Bela Fleck


Bela Fleck brings the African Stars of Throw Down Your Heart To Boulder

:: Bela Fleck  - The Africa Project ::
:: Aggie Theatre :: February 4 ::
:: Boulder Theater :: February 8 ::

By Ryan Lappi

At first glance it may seem odd that a banjo could act as a bridge between cultures. Yet for Bela Fleck, the possibilities are always endless, especially when they are through music.

Fleck has, after all, made a career of carving out a comfortable place for the instrument in such diverse realms as classical music, jazz fusion, bluegrass, and Indian classical. The scope of his musical achievements is truly stunning (he has won 11 Grammys and holds the record for being nominated in more different categories than anyone in history) — proving the banjo remains viable in almost any 21st Century setting. Yet his most ambitious project to date may be found in his search to reconnect the instrument with its African past.

The journey is beautifully captured in the award-winning documentary Throw Down Your Heart and accompanying soundtracks, the second of which, Throw Down Your Heart: The Africa Sessions Part 2, Unreleased Tracks, is being rolled out on February 2. Each chronicles Bela’s two-month exploration of the African continent, from the villages of Uganda, Tanzania and Gambia, to the musical epicenter of Mali, as he sought out the musical and cultural roots of his instrument.

The Marquee recently caught up with Fleck as he was putting the final touches on the album. “The live touring has been such a blast,” Fleck said. “Crowds have come out, and they seem very thankful to get exposed to these fantastic musicians. And the musicians that have come over have been exceptional performers. This current tour is no exception.”

As often is the case with travel, some of the most memorable moments are derived from the people one meets along the way. And it is evident that Fleck was seeking to go beyond his comfort zone. In fact, for much of the movie, he is immersed in the villages, interacting with everyone, from the children to the elders, all of whom seem to share a vital kinship with music.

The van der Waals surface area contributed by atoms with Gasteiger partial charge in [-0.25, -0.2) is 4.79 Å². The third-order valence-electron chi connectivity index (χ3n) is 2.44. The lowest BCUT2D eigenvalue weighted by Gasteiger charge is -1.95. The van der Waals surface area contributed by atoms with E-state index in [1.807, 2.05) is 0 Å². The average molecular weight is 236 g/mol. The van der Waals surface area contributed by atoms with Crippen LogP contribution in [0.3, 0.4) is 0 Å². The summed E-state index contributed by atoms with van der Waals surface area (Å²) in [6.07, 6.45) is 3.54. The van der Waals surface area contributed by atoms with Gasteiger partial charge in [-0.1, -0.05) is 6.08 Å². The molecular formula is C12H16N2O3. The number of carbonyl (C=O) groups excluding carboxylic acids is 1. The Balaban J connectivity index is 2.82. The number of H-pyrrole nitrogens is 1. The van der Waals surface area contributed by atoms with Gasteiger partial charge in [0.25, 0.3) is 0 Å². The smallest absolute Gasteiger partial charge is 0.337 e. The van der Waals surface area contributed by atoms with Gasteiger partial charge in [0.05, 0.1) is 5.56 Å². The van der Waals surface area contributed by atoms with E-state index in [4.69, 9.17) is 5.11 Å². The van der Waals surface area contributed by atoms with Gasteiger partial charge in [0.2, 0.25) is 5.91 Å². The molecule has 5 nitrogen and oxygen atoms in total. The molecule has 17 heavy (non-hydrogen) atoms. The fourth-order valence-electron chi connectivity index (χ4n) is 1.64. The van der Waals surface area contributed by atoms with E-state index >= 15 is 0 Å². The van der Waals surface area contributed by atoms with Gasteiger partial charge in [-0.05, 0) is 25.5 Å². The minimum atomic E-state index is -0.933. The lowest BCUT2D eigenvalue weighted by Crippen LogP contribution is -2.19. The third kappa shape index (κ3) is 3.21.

Similarly, most of the music in the film was recorded in the field, lending a vibrant, spontaneous feeling to the music. “This made things really feel special to me,” Fleck admitted. “It took away the whole ‘clinical’ aspect of being in the studio and striving for perfection. Every sound from around us became part of the music. I loved it. Dave Sinko did an amazing job of recording in the most insane settings.”

On this tour, Fleck will be accompanied by many of the virtuosic — and mostly unknown — musicians featured in the movie, including the blind thumb-piano player Anania Ngoliga from Tanzania, John Kitme (guitar), and Malian n’goni player Bassekou Kouyate.

“Anania and Bassekou are the two musicians I felt most akin to on my trip to Africa,” Fleck said. “They are both incredible and relaxed improvisers. I can’t wait to see what we will come up with together.”

Also featured will be Bassekou’s band, N’goni Ba. “N’goni Ba is a rocking band,” Fleck said. “His group features four n’gonis [a traditional lute], including a bass n’goni. They also have two great percussionists and the beautiful and amazing Amy Sacko on vocals.”

While American audiences probably are not familiar with the n’goni, it plays a central role in Throw Down Your Heart. In fact, the title of the movie reflects the importance of both the n’goni and the akonting — both ancestors of the banjo.

Recorded in Mali with Bassekou, the tune “Throw Down Your Heart” was written by Fleck in Africa after hearing stories about slaves first seeing the sea in Bagamoyo, Tanzania. “We were told that slaves were transported east in much greater numbers than the slaves that went west to the Americas. When they saw the sea, they realized they would never see their homes again, and they ‘threw down their hearts.’”

Yet despite the sadness implicit in the message, Fleck sees the ability of music to transform harsh circumstances into something of an affirmation.

“The akonting could very well be the original banjo,” Fleck contended. “We were told that the musicians were allowed to play these instruments on the slave ships, and that many lives were saved due to it.”

Fleck’s continuing journey seeks to complete that circle, bridging the instruments of the colonial past with their American offshoot, coalescing into a hybrid of the ancient and modern. Indeed, the symbiotic and sustaining relationship between music, traditional instruments, and culture resonates throughout the movie and this subsequent tour.

Every aspect of African life, from everyday chores to rites of passage to death, has a musical counterpart, rendering life and music inseparable. While Fleck has been a lifelong musician and performer, he’s still somewhat envious of the extent to which music permeates their lives. “I love the way their music is such an extension of their culture,” said Fleck. “My music doesn’t fit in the same way, growing up in New York City and playing the banjo.”

:: Bela Fleck  – The Africa Project ::

:: Aggie Theatre :: February 4 ::

:: Boulder Theater :: February 8 ::

Recommended if you Like:

• Bela Fleck and the Flecktones

• Habib Koite & Bamada

• Ladysmith Black Mambazo

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